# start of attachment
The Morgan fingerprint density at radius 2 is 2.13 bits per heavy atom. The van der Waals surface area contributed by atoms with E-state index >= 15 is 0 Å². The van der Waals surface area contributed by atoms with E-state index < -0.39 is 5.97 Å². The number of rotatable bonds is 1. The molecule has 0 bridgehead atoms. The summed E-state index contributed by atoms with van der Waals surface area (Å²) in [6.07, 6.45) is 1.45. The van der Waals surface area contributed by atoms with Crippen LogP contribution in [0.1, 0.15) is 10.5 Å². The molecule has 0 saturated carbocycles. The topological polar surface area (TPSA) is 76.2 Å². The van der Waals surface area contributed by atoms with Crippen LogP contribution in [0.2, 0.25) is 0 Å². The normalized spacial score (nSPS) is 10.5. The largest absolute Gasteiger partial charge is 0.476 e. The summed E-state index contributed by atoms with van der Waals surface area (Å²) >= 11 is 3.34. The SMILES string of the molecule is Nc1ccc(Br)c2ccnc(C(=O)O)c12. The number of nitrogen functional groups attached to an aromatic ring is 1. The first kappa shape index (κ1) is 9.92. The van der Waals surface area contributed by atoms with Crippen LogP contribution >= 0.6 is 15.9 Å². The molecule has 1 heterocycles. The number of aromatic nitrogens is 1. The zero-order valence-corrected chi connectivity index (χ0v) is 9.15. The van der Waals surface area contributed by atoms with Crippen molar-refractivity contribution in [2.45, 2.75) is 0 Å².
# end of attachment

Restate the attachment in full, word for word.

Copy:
The Morgan fingerprint density at radius 2 is 2.13 bits per heavy atom. The van der Waals surface area contributed by atoms with E-state index >= 15 is 0 Å². The van der Waals surface area contributed by atoms with E-state index < -0.39 is 5.97 Å². The number of rotatable bonds is 1. The molecule has 0 bridgehead atoms. The summed E-state index contributed by atoms with van der Waals surface area (Å²) in [6.07, 6.45) is 1.45. The van der Waals surface area contributed by atoms with Crippen LogP contribution in [0.1, 0.15) is 10.5 Å². The molecule has 0 saturated carbocycles. The topological polar surface area (TPSA) is 76.2 Å². The van der Waals surface area contributed by atoms with Crippen LogP contribution in [0.2, 0.25) is 0 Å². The normalized spacial score (nSPS) is 10.5. The largest absolute Gasteiger partial charge is 0.476 e. The summed E-state index contributed by atoms with van der Waals surface area (Å²) >= 11 is 3.34. The SMILES string of the molecule is Nc1ccc(Br)c2ccnc(C(=O)O)c12. The number of nitrogen functional groups attached to an aromatic ring is 1. The first kappa shape index (κ1) is 9.92. The van der Waals surface area contributed by atoms with Crippen LogP contribution >= 0.6 is 15.9 Å². The molecule has 1 heterocycles. The number of aromatic nitrogens is 1. The zero-order valence-corrected chi connectivity index (χ0v) is 9.15. The van der Waals surface area contributed by atoms with Crippen molar-refractivity contribution in [2.45, 2.75) is 0 Å².